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The Dark Knight Rises – a Review

Full disclosure: this is not a review to read before you see the film. Go see the film. Return to and read the review.

It is tough to evaluate this film, apart from the tragedy which took place in Aurora. If there was ever a film which could become even more important in the light of such a tragedy, The Dark Knight Rises is such a film. It goes without saying that an entertaining film will never be more important than the loss of 12 lives and the violence which forced itself upon so many innocent movie-goers Friday morning, but amazingly it is to this very situation that the film speaks.

As Selina Kyle says in a memorable sequence, “There is a storm coming…” We see hints of this storm, in the streets of Spain and Greece. From the steps of Madison, Wisconsin to the squalid tent-cities throughout the country last fall, crowds of masked men and women teeter on a knife’s edge between civil disobedience and outright mob violence. And at times, the storm roars and blood is spilled in movie theaters, shopping malls, and military bases, on the front lines of war and far behind the thin red line, in places which should be refuges from the madness and violence.

This world is shifting. The face of chaos and feverish covetousness is emerging from behind polite social masks and throwing off cultural prohibitions to march through streets filled with broken glass. In certain prescient moments, this film plays the Ghost of Christmas Future to our Ebenezer, should we continue down the path we are traveling.

What Nolan’s brilliant trilogy has done so well is to introduce us to villains that harness the evils which exist in the human heart for their own purposes. When Bane tells Batman that he will destroy Gotham City, he says that he will do so “with hope”. Just as a nuclear reactor can either be used to sustain life or to end it, he understands that hope is a tool which can be used as medicine or a weapon. As conservatives, we understand this. Tools like guns or derivatives are only as evil as the person who wields them.

When we hear people use words like “hope” and “tolerance”, we understand that there is no morality (or immorality) inherent in these words, but that is to be found (or not found) in the actions which follow these words. Just as the citizens of New York in this film are held willing captives in their own graves by the specter of hope, so too are millions and millions of fellow Americans willing to sit like frogs in a pot, while the water is slowly heated around them.

One of the most interesting dynamics of the film is the conflict between the populism of Bane and the populism of Batman. It’s very much the same dynamic which is playing out in front of us in America today, although our super-villains aren’t as honest as Bane. The populism embodied by Bane and his troops says, “We level the playing field by destroying the playing field. We will give power to the people to craft whatever world their [wicked] hearts can imagine. There are no rules; there is only strength and fear.”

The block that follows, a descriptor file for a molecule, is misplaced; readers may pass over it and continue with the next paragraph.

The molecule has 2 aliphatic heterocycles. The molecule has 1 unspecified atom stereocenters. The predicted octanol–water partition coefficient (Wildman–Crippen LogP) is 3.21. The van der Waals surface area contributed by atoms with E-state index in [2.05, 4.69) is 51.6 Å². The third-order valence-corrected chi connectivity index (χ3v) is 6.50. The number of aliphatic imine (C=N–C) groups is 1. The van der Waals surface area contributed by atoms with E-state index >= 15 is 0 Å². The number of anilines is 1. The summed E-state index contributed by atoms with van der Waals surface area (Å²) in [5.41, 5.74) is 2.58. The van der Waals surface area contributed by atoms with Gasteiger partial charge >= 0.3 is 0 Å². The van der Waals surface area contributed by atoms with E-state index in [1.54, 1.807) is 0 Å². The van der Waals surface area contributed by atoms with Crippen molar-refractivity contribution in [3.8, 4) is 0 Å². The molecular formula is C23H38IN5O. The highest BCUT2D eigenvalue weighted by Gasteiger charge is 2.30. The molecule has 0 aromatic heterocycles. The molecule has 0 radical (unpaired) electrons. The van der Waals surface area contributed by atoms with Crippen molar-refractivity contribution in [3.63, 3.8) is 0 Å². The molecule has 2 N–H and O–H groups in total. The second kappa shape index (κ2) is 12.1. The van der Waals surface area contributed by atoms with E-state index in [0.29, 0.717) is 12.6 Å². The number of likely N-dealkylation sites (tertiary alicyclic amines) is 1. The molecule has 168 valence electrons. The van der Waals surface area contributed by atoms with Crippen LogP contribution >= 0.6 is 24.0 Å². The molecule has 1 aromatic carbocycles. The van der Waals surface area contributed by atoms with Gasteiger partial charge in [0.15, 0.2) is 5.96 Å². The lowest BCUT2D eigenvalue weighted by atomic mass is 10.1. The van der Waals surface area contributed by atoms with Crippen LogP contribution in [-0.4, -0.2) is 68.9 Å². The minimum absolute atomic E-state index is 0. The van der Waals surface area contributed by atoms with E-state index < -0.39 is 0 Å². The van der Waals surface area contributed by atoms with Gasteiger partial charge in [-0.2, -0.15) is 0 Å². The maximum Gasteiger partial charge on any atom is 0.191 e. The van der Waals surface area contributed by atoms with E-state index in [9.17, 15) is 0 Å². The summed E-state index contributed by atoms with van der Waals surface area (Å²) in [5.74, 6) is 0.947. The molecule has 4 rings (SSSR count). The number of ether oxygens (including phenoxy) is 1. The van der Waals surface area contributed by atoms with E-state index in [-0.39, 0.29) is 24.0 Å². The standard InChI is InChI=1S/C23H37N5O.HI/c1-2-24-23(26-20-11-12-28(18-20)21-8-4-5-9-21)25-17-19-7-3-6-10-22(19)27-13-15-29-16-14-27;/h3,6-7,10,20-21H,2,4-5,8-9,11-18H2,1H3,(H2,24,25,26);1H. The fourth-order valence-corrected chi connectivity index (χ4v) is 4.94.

Contrast this with the populism of Batman which says that anyone can be a hero, from a cop who comforts a grieving child to a thief who wants a fresh start. That we all must stand and fight the chaos around us in whatever manner we are able. One vision builds. One destroys. This is ever the struggle of this world. The few who strive to build and maintain order, and must always stave off those that would watch it burn.

This is one of the most important films I have seen in awhile. Not only is it thoroughly enjoyable and masterfully-written and acted, it has put a finger on the very pulse of America. The lesson is clear. Even when the future is the darkest and the bulwarks of the world we’ve known fall, one by one, we must strike back against the forces of chaos. We must fight the vision which threatens our way of life and sometimes even our lives. Whether it manifests itself as a madman, armed to the teeth and bent on murder, or as a politician who continues to strip us of our rights and our humanity, we must fight.

But most of all, we must fight the battle in our own hearts. We know that it would be far easier to put down our signs and get in line for free government hand-outs, but the price of that ease is too great to bear. As Aleksandr Solzhenitsyn once said, “The line separating good and evil passes not through states, nor between classes, nor between political parties either, but right through every human heart.”

I enthusiastically recommend this film and give it 5 stars. Thank you for taking the time to read my review.

Luke Hamilton

Luke Hamilton is classically-trained, Shakespearean actor from Eugene, Oregon who happens to be a liberty-loving, right-wing, Christian constitutionalist. When not penning columns for, Hamilton spends his time astride the Illinois-Wisconsin border, leading bands of liberty-starved citizens from the progressive gulags of Illinois to [relative] freedom. Hamilton is the creative mind/voice behind Pillar & Cloud Productions, a budding production company which resides at He owes all to his Lord and Savior, Jesus Christ, whose strength is perfected in his weakness.